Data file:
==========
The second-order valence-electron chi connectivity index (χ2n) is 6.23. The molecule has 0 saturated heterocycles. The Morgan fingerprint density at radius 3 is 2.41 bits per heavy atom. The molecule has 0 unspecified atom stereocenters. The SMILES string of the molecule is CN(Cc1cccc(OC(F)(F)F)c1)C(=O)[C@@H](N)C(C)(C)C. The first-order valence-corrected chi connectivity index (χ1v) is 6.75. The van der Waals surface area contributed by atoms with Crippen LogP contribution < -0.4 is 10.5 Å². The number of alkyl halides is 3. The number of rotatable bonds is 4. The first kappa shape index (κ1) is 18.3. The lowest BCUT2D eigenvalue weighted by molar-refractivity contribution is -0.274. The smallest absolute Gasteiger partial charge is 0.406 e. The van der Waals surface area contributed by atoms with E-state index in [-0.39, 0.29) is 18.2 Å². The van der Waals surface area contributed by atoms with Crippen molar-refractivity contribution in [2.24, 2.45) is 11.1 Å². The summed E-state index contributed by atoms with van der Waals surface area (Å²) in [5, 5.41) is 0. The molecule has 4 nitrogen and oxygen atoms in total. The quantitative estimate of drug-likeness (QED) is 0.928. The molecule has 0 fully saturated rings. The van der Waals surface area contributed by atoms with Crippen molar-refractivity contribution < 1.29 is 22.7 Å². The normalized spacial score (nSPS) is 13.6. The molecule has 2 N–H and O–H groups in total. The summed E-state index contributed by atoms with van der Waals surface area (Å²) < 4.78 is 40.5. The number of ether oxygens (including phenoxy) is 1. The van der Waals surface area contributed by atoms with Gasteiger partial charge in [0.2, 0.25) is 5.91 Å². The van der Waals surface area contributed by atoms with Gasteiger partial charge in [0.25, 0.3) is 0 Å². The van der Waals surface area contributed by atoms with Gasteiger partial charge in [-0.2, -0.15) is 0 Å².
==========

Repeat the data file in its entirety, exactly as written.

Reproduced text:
The second-order valence-electron chi connectivity index (χ2n) is 6.23. The molecule has 0 saturated heterocycles. The Morgan fingerprint density at radius 3 is 2.41 bits per heavy atom. The molecule has 0 unspecified atom stereocenters. The SMILES string of the molecule is CN(Cc1cccc(OC(F)(F)F)c1)C(=O)[C@@H](N)C(C)(C)C. The first-order valence-corrected chi connectivity index (χ1v) is 6.75. The van der Waals surface area contributed by atoms with Crippen LogP contribution < -0.4 is 10.5 Å². The number of alkyl halides is 3. The number of rotatable bonds is 4. The first kappa shape index (κ1) is 18.3. The lowest BCUT2D eigenvalue weighted by molar-refractivity contribution is -0.274. The smallest absolute Gasteiger partial charge is 0.406 e. The van der Waals surface area contributed by atoms with E-state index in [-0.39, 0.29) is 18.2 Å². The van der Waals surface area contributed by atoms with Crippen molar-refractivity contribution in [2.24, 2.45) is 11.1 Å². The summed E-state index contributed by atoms with van der Waals surface area (Å²) in [5, 5.41) is 0. The molecule has 4 nitrogen and oxygen atoms in total. The quantitative estimate of drug-likeness (QED) is 0.928. The molecule has 0 fully saturated rings. The van der Waals surface area contributed by atoms with Crippen molar-refractivity contribution < 1.29 is 22.7 Å². The normalized spacial score (nSPS) is 13.6. The molecule has 2 N–H and O–H groups in total. The summed E-state index contributed by atoms with van der Waals surface area (Å²) < 4.78 is 40.5. The number of ether oxygens (including phenoxy) is 1. The van der Waals surface area contributed by atoms with Gasteiger partial charge in [0.2, 0.25) is 5.91 Å². The van der Waals surface area contributed by atoms with Gasteiger partial charge in [0.25, 0.3) is 0 Å². The van der Waals surface area contributed by atoms with Gasteiger partial charge in [-0.2, -0.15) is 0 Å².